Following on from yesterday’s post, based on lecture notes from Dan Watanabe, I was looking at the process of adaptation from book to screen and this idea that you either come from the Selznick line of thought and adhere accurately to the book or you capture only the essence and make significant changes which is the Hitchcock way.
Both of these methods have created hugely successful box office successes and both have equally created films that ‘bombed’.
While many think the book is generally better, some films have literally delved into the core of a book that was a best-seller and enhanced it in the film and Dan cites Rosemary’s Baby as a good example. The movie was directed by Roman Polanski.
There is always a challenge when a book is based on more of an internal monologue since the screen adaptation now needs to turn this into ACTION.
But it is still possible to capture the paranoia in this book and translate it to the screen. To work, the audience must also feel the paranoia. As such some great movies like Rosemary’s Baby have become iconic, so much so that they overshadow any subsequent remakes.
To return to the point that often the more literary novel does not translate to the screen, it is noteworthy that often the great movies are made from the not so great books (and this includes best-sellers) and Dan cites Jaws as a good example of this.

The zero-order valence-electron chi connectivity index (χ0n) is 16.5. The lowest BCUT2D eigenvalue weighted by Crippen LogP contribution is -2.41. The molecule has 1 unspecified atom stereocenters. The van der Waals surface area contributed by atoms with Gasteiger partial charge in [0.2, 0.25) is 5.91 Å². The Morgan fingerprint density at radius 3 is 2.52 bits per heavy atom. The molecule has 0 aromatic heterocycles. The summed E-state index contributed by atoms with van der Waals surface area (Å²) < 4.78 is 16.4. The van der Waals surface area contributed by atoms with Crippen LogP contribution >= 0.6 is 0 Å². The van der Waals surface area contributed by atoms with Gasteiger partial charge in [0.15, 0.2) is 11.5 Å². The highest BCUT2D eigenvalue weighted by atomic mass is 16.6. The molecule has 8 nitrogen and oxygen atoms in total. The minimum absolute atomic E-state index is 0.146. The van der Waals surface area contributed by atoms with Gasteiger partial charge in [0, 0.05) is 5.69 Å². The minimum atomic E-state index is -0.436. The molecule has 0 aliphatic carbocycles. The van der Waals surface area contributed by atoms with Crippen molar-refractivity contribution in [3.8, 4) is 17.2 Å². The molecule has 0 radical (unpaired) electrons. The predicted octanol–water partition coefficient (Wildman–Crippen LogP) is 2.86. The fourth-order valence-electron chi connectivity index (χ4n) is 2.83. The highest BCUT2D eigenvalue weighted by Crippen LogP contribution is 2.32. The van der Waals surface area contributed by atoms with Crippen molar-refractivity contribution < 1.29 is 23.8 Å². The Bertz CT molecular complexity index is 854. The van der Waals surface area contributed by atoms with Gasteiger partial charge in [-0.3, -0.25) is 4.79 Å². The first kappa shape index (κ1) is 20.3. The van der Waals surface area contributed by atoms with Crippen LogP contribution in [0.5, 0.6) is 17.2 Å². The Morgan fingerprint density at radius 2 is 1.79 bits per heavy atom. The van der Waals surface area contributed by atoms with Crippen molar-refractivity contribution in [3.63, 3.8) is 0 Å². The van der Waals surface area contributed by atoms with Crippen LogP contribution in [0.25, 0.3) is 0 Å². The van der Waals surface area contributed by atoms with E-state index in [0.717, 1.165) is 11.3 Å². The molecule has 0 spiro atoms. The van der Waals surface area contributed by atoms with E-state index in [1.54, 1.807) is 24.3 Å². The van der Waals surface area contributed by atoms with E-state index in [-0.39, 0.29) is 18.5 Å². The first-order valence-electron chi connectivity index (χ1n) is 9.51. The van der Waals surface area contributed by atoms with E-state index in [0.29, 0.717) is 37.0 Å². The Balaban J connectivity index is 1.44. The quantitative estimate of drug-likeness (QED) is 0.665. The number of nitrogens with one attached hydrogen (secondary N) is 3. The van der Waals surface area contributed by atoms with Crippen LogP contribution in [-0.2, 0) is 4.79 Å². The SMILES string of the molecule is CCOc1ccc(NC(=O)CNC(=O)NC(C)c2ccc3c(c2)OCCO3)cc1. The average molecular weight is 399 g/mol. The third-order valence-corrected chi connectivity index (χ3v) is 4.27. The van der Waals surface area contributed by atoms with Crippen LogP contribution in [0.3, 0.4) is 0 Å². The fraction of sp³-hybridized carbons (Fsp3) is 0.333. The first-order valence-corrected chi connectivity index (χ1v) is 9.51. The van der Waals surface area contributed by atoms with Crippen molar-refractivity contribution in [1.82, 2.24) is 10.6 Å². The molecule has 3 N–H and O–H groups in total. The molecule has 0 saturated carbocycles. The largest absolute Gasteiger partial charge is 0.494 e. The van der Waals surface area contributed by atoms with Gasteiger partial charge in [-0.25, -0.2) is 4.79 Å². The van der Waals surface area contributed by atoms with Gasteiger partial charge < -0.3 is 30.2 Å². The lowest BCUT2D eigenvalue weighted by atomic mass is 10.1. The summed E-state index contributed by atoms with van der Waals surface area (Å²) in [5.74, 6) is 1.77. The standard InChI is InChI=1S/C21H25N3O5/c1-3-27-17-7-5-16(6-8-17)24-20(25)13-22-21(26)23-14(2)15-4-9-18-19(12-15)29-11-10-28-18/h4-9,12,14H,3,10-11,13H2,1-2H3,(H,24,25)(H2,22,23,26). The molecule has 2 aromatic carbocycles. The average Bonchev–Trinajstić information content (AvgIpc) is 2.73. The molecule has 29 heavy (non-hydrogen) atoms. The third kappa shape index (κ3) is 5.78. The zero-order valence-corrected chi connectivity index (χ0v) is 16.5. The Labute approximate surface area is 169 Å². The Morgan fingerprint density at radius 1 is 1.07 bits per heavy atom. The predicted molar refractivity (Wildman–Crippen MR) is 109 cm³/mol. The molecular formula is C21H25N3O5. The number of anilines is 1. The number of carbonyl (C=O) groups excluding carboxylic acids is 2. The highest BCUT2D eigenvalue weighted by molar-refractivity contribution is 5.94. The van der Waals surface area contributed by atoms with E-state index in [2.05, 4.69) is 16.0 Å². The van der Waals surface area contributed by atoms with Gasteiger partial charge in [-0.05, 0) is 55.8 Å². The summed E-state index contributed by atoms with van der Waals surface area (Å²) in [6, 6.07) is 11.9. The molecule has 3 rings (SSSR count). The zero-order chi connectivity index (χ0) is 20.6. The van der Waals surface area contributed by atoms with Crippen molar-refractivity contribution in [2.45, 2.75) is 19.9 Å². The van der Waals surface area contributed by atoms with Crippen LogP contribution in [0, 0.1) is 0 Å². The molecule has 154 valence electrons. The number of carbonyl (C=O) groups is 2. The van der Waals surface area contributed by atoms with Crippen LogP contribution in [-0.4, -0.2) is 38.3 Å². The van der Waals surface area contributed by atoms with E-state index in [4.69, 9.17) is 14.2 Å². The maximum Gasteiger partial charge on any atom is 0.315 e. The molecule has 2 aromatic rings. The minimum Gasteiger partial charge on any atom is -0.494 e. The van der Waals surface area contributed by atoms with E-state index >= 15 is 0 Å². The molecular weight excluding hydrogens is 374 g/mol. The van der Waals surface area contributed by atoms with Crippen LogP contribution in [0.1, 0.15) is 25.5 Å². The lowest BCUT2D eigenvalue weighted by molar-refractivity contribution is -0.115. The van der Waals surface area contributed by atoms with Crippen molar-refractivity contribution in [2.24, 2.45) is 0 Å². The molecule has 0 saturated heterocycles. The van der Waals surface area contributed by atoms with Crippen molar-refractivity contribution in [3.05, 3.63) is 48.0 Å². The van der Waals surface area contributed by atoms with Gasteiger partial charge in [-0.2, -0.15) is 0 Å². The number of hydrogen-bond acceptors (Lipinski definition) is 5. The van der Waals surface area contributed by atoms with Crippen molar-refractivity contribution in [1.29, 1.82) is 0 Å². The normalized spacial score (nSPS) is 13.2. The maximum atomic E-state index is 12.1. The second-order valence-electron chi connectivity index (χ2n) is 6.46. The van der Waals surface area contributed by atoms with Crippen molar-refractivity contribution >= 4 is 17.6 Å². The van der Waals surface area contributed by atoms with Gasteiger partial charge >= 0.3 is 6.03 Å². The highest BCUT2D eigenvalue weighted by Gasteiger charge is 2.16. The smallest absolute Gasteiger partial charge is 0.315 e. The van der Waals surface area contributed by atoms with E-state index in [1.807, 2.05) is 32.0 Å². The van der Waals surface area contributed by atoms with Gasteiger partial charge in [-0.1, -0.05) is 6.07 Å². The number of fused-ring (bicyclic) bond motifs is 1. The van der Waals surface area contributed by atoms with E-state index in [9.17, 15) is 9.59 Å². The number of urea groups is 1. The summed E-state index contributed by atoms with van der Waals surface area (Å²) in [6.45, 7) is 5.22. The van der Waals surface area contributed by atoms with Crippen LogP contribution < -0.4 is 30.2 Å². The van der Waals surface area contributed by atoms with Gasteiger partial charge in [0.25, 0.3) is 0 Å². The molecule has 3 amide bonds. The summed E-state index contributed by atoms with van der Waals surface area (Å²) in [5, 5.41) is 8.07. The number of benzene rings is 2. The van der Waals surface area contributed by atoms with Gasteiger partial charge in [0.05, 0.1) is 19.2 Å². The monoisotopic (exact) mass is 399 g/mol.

What was interesting was thinking about Harry Potter which while remaining faithful to the book, did not necessarily capture the spirit — why is that? Dan claims that the books conveyed a sense of vulnerability in the characters, not having self-confidence which is part of the characters’ journeys, in particular Harry. In the books there is a sense of being ‘less than’ and not being capable, and the journey is part of overcoming this. The movies (the earlier ones in particular) are more about story and special effects, whereas Dan claims, the book is more about feeling like the loser and coming to the realisation that you are not. Interesting. What do you think? Have you even thought about it in this way I wonder?
So, let’s say you want to make a movie, right… identify the buyer of the best-selling book, and try to appeal to those readers. Try to capture the spirit of the book in the same way, but always be mindful that when working in a different medium the story telling will change.
And there endeth Thursday’s insights.
Tomorrow something completely different. So different, even I don’t know what it is yet!